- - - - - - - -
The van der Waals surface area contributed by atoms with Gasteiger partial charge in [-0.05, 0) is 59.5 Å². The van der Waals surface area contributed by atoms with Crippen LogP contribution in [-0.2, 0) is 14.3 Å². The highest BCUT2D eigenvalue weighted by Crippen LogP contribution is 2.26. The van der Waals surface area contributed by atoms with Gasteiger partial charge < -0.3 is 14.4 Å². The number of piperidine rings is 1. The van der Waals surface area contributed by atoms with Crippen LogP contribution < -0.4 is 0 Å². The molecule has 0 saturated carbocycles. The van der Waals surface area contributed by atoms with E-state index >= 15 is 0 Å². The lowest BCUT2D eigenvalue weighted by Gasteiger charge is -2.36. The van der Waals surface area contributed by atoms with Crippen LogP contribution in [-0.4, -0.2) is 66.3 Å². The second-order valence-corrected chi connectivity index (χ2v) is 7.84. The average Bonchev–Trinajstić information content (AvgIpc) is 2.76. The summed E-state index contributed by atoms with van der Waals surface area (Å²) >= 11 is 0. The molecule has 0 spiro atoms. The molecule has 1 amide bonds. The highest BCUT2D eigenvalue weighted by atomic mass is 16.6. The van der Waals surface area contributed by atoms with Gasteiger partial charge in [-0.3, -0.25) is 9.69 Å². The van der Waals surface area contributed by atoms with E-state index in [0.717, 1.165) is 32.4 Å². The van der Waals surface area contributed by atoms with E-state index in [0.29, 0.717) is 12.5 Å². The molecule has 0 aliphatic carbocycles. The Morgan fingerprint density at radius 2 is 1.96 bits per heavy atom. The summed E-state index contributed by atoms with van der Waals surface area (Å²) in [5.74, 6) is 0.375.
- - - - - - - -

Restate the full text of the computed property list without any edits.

The van der Waals surface area contributed by atoms with Gasteiger partial charge in [-0.05, 0) is 59.5 Å². The van der Waals surface area contributed by atoms with Crippen LogP contribution in [-0.2, 0) is 14.3 Å². The highest BCUT2D eigenvalue weighted by Crippen LogP contribution is 2.26. The van der Waals surface area contributed by atoms with Gasteiger partial charge < -0.3 is 14.4 Å². The number of piperidine rings is 1. The van der Waals surface area contributed by atoms with Crippen LogP contribution < -0.4 is 0 Å². The molecule has 0 saturated carbocycles. The van der Waals surface area contributed by atoms with E-state index >= 15 is 0 Å². The lowest BCUT2D eigenvalue weighted by Gasteiger charge is -2.36. The van der Waals surface area contributed by atoms with Crippen LogP contribution in [-0.4, -0.2) is 66.3 Å². The second-order valence-corrected chi connectivity index (χ2v) is 7.84. The average Bonchev–Trinajstić information content (AvgIpc) is 2.76. The summed E-state index contributed by atoms with van der Waals surface area (Å²) >= 11 is 0. The molecule has 0 spiro atoms. The molecule has 1 amide bonds. The highest BCUT2D eigenvalue weighted by atomic mass is 16.6. The van der Waals surface area contributed by atoms with Gasteiger partial charge in [-0.3, -0.25) is 9.69 Å². The van der Waals surface area contributed by atoms with E-state index in [0.717, 1.165) is 32.4 Å². The van der Waals surface area contributed by atoms with E-state index in [0.29, 0.717) is 12.5 Å². The molecule has 0 aliphatic carbocycles. The Morgan fingerprint density at radius 2 is 1.96 bits per heavy atom. The summed E-state index contributed by atoms with van der Waals surface area (Å²) in [5.74, 6) is 0.375.